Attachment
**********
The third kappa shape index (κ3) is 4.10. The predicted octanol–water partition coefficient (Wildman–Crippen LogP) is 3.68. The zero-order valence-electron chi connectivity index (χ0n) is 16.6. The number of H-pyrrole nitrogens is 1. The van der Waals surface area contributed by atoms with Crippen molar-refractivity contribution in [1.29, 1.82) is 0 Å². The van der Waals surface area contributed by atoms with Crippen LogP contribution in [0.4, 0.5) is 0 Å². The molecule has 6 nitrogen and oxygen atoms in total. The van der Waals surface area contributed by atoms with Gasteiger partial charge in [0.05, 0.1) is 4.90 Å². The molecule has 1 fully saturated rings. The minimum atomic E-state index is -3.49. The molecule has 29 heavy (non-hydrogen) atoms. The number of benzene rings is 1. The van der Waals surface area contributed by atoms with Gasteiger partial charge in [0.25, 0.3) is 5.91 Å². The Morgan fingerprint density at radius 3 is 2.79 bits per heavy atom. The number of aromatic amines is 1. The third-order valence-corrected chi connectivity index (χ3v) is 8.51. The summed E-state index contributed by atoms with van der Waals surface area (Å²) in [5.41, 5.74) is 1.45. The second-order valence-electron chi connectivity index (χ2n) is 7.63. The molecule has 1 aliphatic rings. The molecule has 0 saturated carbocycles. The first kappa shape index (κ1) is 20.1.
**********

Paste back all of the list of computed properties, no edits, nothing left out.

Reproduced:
The third kappa shape index (κ3) is 4.10. The predicted octanol–water partition coefficient (Wildman–Crippen LogP) is 3.68. The zero-order valence-electron chi connectivity index (χ0n) is 16.6. The number of H-pyrrole nitrogens is 1. The van der Waals surface area contributed by atoms with Crippen molar-refractivity contribution in [1.29, 1.82) is 0 Å². The van der Waals surface area contributed by atoms with Crippen LogP contribution in [0.4, 0.5) is 0 Å². The molecule has 6 nitrogen and oxygen atoms in total. The van der Waals surface area contributed by atoms with Gasteiger partial charge in [0.05, 0.1) is 4.90 Å². The molecule has 1 fully saturated rings. The minimum atomic E-state index is -3.49. The molecule has 29 heavy (non-hydrogen) atoms. The number of benzene rings is 1. The van der Waals surface area contributed by atoms with Gasteiger partial charge in [0.25, 0.3) is 5.91 Å². The Morgan fingerprint density at radius 3 is 2.79 bits per heavy atom. The number of aromatic amines is 1. The third-order valence-corrected chi connectivity index (χ3v) is 8.51. The summed E-state index contributed by atoms with van der Waals surface area (Å²) in [5.41, 5.74) is 1.45. The second-order valence-electron chi connectivity index (χ2n) is 7.63. The molecule has 1 aliphatic rings. The molecule has 0 saturated carbocycles. The first kappa shape index (κ1) is 20.1.